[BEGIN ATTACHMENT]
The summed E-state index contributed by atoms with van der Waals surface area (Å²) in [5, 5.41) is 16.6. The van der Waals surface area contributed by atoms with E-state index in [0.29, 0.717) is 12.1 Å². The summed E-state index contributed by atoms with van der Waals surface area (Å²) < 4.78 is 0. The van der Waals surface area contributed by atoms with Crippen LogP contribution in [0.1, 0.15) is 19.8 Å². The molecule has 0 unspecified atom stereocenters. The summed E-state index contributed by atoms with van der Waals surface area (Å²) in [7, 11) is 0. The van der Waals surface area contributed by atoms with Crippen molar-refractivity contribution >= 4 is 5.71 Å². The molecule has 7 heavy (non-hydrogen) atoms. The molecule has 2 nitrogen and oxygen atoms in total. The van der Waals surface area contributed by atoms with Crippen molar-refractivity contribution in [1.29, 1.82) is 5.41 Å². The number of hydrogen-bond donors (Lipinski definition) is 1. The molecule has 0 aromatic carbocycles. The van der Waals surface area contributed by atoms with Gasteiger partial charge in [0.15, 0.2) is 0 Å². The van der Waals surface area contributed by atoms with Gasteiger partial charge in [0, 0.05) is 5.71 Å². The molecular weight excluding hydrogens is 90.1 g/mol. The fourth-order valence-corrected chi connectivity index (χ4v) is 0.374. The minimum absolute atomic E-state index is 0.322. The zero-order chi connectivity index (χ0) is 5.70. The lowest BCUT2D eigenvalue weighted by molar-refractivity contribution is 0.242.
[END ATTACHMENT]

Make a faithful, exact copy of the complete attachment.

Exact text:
The summed E-state index contributed by atoms with van der Waals surface area (Å²) in [5, 5.41) is 16.6. The van der Waals surface area contributed by atoms with E-state index in [0.29, 0.717) is 12.1 Å². The summed E-state index contributed by atoms with van der Waals surface area (Å²) < 4.78 is 0. The van der Waals surface area contributed by atoms with Crippen LogP contribution in [0.1, 0.15) is 19.8 Å². The molecule has 0 unspecified atom stereocenters. The summed E-state index contributed by atoms with van der Waals surface area (Å²) in [7, 11) is 0. The van der Waals surface area contributed by atoms with Crippen molar-refractivity contribution >= 4 is 5.71 Å². The molecule has 7 heavy (non-hydrogen) atoms. The molecule has 2 nitrogen and oxygen atoms in total. The van der Waals surface area contributed by atoms with Crippen molar-refractivity contribution in [1.29, 1.82) is 5.41 Å². The number of hydrogen-bond donors (Lipinski definition) is 1. The molecule has 0 aromatic carbocycles. The van der Waals surface area contributed by atoms with Gasteiger partial charge in [0.15, 0.2) is 0 Å². The van der Waals surface area contributed by atoms with Gasteiger partial charge in [0, 0.05) is 5.71 Å². The molecular weight excluding hydrogens is 90.1 g/mol. The fourth-order valence-corrected chi connectivity index (χ4v) is 0.374. The minimum absolute atomic E-state index is 0.322. The zero-order chi connectivity index (χ0) is 5.70. The lowest BCUT2D eigenvalue weighted by molar-refractivity contribution is 0.242.